The US Senate just voted to let the FBI access your browsing history without a warrant
The United States Senate has cast their votes to hand law enforcement agencies the right to access people’s web browsing data without the need for a warrant, substantially expanding the government’s powers of surveillance at the height of the coronavirus crisis.
The power grab was led by Mitch McConnell, the Senate majority leader, as part of a reintroduction of the Patriot Act, which hands federal agencies an extension of surveillance powers in the domestic area. Senators Steve Daines and Ron Wyden tried to fight the expansion of power with the help of a bipartisan amendment.
Mitch McConnell is forcing a Senate vote on an amendment that would give William Barr free rein to look through the browsing history of every single American. If that doesn't give you chills I don't know what will. I'm fighting it every step of the way. https://t.co/QkYKKnJtCU
— Ron Wyden (@RonWyden) May 12, 2020
Unfortunately, however, the privacy-preserving amendment did not get the one vote it needed after a number of senators who would have cast a “Yes” vote did not attend the session.
This includes Bernie Sanders.
Nine Democratic senators cast a “No” vote, causing the amendment to fall short of the 60 votes it needed to top.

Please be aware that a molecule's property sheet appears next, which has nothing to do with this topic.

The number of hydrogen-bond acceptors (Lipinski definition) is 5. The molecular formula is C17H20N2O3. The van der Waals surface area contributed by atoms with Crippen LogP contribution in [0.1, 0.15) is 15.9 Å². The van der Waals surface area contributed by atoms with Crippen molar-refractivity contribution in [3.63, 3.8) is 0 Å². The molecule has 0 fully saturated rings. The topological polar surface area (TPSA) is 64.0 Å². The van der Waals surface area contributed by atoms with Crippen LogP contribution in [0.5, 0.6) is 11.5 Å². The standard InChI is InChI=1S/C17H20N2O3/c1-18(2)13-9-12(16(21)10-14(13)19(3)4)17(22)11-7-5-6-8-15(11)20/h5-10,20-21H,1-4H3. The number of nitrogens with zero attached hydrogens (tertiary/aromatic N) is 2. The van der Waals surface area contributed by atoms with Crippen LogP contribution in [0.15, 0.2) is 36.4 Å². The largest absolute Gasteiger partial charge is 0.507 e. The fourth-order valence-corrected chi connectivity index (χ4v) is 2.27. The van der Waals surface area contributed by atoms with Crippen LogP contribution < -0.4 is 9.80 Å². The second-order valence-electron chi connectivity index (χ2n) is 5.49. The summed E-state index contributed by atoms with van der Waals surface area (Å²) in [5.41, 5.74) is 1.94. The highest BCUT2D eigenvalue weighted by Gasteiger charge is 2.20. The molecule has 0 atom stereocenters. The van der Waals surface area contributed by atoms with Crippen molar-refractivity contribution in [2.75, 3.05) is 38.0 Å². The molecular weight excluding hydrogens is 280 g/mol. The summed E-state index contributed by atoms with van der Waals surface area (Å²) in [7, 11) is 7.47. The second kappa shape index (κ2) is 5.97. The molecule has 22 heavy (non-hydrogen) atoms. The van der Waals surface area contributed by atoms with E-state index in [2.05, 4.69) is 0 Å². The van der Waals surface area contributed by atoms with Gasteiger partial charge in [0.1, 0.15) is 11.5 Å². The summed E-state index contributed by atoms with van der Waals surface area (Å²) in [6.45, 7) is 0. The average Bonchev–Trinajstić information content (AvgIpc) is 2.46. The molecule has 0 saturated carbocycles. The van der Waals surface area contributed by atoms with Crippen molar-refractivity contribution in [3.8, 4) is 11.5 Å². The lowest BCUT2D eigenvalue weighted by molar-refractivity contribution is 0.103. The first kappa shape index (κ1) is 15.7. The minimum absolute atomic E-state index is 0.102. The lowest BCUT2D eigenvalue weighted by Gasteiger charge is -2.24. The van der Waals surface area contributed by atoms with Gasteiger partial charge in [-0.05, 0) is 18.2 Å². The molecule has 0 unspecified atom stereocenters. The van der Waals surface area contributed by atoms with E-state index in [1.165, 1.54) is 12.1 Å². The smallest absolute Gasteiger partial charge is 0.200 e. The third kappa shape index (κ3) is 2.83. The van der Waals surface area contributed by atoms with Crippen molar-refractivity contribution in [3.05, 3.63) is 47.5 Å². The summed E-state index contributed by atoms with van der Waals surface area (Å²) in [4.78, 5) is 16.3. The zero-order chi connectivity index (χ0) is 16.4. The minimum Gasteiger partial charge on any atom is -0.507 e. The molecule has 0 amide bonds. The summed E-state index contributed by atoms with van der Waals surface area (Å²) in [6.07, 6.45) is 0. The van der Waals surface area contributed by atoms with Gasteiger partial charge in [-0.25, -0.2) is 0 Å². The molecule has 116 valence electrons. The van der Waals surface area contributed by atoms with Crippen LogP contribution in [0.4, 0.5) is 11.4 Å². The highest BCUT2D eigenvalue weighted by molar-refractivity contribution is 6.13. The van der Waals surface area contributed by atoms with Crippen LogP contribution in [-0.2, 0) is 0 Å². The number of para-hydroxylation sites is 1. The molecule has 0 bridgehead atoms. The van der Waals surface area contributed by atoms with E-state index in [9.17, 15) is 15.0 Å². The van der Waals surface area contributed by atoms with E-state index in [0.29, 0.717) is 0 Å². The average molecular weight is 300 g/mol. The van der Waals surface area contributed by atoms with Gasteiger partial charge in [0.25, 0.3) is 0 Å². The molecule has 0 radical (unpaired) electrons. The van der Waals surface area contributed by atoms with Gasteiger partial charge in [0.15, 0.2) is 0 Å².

“The Patriot Act should be repealed in its entirety, set on fire and buried in the ground,” Deputy director of Fight For The Future, Evan Greer, told Vice’s Motherboard magazine. “It’s one of the worst laws passed in the last century, and there is zero evidence that the mass surveillance programs it enables have ever saved a single human life.”
The new law comes at a moment of extremely high internet usage, with millions of Americans self-isolating at home during the coronavirus crisis.
Why ? Senate Proposal Against Warrantless Internet Spying Died by One Vote. Bernie Sat It Out Entirely. https://t.co/uF7hZ8hZrc
— Clarence Mack (@ClarenceMack3) May 13, 2020
Champions of the right to privacy have been warning for many years that permitting unlimited access to internet searches allows law enforcement to crack-down on activists, protest organizers, and anyone else the government sees as a threat.
“Today the Senate made clear that the purpose of the PATRIOT Act is to spy on Americans, no warrants or due process necessary,” Director of product at Fight For the Future, Dayton Young, told Motherboard. “Any lawmaker who votes to reauthorize the PATRIOT Act is voting against our constitutionally-protected freedoms, and there’s nothing patriotic about that.”
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